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Response to letter to the editor

The Original Article was published on 16 August 2021

Dear Editor,

Thank you for the opportunity to respond to the letter penned by Dr Blankstein Breman and colleagues, which highlighted issues regarding our scoping review on implementation science in maternity care. Similarly, we wish to thank Dr Blankstein Breman and colleagues for their interest in our contribution to Implementation Science.

Our scoping review ‘appraise[d] the scientific study of methods to promote the systematic uptake of evidence-based interventions in maternity care by clarifying if and how implementation science theories, models, and frameworks are used’ [1]. Akin to other scoping reviews [2], we used Nilsen’s [3] categories to consider whether and how publications on implementation science in maternity care used a theory, model, and/or framework to guide implementation. These categories include classic theories, determinant frameworks, implementation theories, evaluation frameworks, and process models. Of the 1181 publications identified, 158 were included in our review.

Dr Blankstein Breman and colleagues expressed concern with our ‘study’s methodology’ [4]. They indicated that it failed to identify ‘important implementation research studies on critical interventions for the reduction of maternal morbidity and mortality globally… [and] published studies utilizing implementation research frameworks and theories in maternity care’. As such, they recommended the use of ‘broader search terms’ to include a number of ‘important implementation research studies’ they were familiar with.

Although we appreciate this point and the suggested publications, our scoping review purposely focused on publications pertaining to ‘maternity’ care for four key reasons. First, this term is part of international vernacular, offering the capacity to detect publications conducted by midwives (e.g., in the United Kingdom and Australia) as well as obstetric nurses (e.g., in the United States). Second, and as justified in our article, a relatively more inclusive approach proved to unhelpfully dilute the relevance of the publications that were identified. Third, as a scoping (rather than a systematic) review, our aim was not to identify every relevant publication, but rather, to analyse a selection of publications—this limitation was duly noted in our article. As Dr Blankstein Breman and colleagues attested, ‘The breadth of maternity care settings, and diversity of implementation constraints between settings, makes it challenging to map this literature in one review paper’ [4]—this comment supports our approach. And fourth, this scoping review involved screening 1181 publications, of which 158 were included—this represents a substantial corpus of literature to helpfully map the use of implementation science in maternity care and base our conclusions, particularly given the expansive scope that they collectively represented.

Despite their methodological concern, Dr Blankstein Breman and colleagues did not fault our findings. They agreed that ‘maternity care is in great need of implementation research to close… gaps’. Furthermore, they indicated that we ‘rightly note[d] the need to promote the consistent application of implementation science theories and frameworks’ (emphasis added). Given their familiarity with, and knowledge of the articles they helpfully suggested, the take-home-message appears to be the same. As Dr Blankstein Breman and colleagues noted, our study concluded that ‘there remains much work to be done to support implementation in maternity care’. We believe that, had we included the publications they kindly suggested, the key findings from our article would not have changed. As such, we argue that our study culminated with robust findings that withstand this critique.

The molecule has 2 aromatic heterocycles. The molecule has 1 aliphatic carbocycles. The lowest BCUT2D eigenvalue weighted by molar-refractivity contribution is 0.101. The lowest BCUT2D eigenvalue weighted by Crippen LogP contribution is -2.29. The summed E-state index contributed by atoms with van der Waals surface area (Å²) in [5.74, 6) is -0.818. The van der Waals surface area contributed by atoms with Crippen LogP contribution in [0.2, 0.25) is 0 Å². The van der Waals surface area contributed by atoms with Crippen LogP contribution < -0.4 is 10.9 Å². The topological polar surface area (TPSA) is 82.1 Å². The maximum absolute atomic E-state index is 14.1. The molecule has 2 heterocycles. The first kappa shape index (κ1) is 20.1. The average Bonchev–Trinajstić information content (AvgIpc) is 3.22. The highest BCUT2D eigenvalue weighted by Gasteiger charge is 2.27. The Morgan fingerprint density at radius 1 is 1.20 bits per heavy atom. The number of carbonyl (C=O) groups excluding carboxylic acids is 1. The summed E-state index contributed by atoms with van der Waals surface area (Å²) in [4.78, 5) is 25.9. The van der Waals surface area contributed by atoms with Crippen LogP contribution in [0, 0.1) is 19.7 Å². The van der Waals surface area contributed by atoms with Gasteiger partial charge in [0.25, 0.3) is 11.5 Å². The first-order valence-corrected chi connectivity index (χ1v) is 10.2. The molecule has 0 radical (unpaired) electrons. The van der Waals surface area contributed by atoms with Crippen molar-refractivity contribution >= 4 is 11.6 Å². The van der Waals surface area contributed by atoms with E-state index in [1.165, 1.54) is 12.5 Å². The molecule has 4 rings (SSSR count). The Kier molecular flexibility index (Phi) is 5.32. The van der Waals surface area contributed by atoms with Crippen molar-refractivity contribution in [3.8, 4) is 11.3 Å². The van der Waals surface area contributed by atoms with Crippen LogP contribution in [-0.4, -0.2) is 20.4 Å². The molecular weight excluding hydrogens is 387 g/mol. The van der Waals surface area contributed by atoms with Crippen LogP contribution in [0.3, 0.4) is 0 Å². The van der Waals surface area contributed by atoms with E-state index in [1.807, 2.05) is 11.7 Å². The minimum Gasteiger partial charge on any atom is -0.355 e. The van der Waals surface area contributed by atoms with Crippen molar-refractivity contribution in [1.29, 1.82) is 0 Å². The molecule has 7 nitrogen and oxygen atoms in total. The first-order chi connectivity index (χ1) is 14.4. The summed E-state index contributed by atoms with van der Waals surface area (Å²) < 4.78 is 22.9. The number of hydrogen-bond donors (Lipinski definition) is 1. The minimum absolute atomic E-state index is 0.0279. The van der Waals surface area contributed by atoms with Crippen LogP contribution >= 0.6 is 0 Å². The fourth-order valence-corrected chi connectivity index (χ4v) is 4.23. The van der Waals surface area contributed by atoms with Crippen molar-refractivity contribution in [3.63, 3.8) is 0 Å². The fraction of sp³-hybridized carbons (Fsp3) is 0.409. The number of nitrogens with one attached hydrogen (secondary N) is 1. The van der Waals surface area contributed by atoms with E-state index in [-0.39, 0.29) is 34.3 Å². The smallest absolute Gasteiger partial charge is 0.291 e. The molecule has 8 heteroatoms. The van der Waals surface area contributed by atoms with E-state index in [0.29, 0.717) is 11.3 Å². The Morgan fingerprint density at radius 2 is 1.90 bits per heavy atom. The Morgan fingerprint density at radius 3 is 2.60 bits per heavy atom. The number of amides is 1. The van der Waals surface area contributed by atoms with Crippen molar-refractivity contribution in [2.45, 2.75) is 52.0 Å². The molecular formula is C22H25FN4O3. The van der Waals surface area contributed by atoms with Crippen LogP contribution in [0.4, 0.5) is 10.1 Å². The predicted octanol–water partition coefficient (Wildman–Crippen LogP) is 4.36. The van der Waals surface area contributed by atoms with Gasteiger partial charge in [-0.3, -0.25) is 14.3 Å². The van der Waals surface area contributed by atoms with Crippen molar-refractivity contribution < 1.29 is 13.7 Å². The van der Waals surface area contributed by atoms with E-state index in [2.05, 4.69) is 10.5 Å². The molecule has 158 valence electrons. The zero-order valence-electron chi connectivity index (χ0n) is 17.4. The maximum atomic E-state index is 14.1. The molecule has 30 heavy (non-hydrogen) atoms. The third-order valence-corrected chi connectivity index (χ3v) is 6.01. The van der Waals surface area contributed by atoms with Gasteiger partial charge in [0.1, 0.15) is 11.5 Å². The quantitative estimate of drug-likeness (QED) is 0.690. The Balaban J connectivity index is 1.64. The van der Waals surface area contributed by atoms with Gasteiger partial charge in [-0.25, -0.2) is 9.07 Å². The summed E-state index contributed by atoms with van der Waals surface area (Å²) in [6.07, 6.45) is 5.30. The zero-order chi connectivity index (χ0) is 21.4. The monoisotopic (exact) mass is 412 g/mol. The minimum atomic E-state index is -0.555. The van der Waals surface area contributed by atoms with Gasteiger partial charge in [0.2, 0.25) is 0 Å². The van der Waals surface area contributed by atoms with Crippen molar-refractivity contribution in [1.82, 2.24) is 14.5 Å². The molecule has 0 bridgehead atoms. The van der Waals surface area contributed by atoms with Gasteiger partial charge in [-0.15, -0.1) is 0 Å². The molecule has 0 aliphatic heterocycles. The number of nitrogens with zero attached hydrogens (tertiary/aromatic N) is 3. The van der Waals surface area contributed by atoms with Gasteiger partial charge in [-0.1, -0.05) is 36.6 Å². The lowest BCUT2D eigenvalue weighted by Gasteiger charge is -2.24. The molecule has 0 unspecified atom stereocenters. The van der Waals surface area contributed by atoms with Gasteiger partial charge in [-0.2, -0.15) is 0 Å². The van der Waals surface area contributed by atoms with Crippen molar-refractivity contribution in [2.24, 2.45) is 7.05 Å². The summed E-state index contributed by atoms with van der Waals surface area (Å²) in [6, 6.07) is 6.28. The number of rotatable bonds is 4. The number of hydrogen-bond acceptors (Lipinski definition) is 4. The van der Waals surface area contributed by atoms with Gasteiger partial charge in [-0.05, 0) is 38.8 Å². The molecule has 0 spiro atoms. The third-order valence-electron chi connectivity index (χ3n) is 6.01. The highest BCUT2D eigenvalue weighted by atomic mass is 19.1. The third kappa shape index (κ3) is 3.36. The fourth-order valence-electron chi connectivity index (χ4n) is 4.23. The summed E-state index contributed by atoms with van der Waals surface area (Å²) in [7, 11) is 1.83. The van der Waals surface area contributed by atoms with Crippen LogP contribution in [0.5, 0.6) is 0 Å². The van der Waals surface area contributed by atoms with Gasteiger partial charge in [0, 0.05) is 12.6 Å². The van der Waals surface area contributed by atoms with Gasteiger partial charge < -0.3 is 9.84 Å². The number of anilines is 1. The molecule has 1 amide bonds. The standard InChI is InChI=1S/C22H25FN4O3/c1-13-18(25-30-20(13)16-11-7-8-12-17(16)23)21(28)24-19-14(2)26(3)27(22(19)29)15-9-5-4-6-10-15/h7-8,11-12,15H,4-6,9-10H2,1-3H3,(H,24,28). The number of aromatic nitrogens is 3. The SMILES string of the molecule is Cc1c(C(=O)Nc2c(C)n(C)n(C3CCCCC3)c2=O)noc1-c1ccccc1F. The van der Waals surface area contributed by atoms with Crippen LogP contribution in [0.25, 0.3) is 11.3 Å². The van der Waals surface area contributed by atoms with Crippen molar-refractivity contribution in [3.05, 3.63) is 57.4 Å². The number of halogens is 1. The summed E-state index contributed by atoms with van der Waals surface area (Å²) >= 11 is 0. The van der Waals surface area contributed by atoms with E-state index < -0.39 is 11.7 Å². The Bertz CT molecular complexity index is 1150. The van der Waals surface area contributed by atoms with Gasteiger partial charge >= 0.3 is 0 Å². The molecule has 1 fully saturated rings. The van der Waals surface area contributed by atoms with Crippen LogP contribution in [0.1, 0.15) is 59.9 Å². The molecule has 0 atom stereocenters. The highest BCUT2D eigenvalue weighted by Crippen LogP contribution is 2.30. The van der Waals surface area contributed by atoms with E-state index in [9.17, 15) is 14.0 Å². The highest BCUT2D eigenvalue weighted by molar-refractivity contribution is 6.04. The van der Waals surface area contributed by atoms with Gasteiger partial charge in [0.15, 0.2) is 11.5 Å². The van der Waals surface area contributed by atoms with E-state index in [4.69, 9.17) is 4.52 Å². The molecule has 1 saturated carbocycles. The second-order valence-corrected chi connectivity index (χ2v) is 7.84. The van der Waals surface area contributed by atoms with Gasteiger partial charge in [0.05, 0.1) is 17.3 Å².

Like all good research, our article was intended to promote discussion and debate on implementation science in maternity care. We thank Dr Blankstein Breman and colleagues for engaging in this discussion and their commitment to implementation science in maternity care. We encourage the Implementation Science community to similarly advance this discipline in the important field of maternity care, for the reasons cited in our article.

Sincerely,

A/Prof. Ann Dadich, Mrs Annika Piper, and Adjunct A/Prof. Dominiek Coates

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References

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    Dadich A, Piper A, Coates D. Implementation science in maternity care: a scoping review. Implement Sci. 2021;16(16):1–20.

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    Nilsen P. Making sense of implementation theories, models and frameworks. Implement Sci. 2015;10(53):1–13.

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    Blankstein Breman R, Feldman Hamm R, Callaghan-Koru JA. Letter to the editor of Implementation Science in response to “Implementation Science in maternity care: A scoping review” by Dadich, Piper and Coates (2021). Implement Sci. 2021; Epub ahead of print.

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AD composed this letter with advice and guidance from DC. All authors reviewed and approved the final letter.

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Correspondence to Ann Dadich.

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Dadich, A., Piper, A. & Coates, D. Response to letter to the editor. Implementation Sci 16, 80 (2021). https://doi.org/10.1186/s13012-021-01148-6

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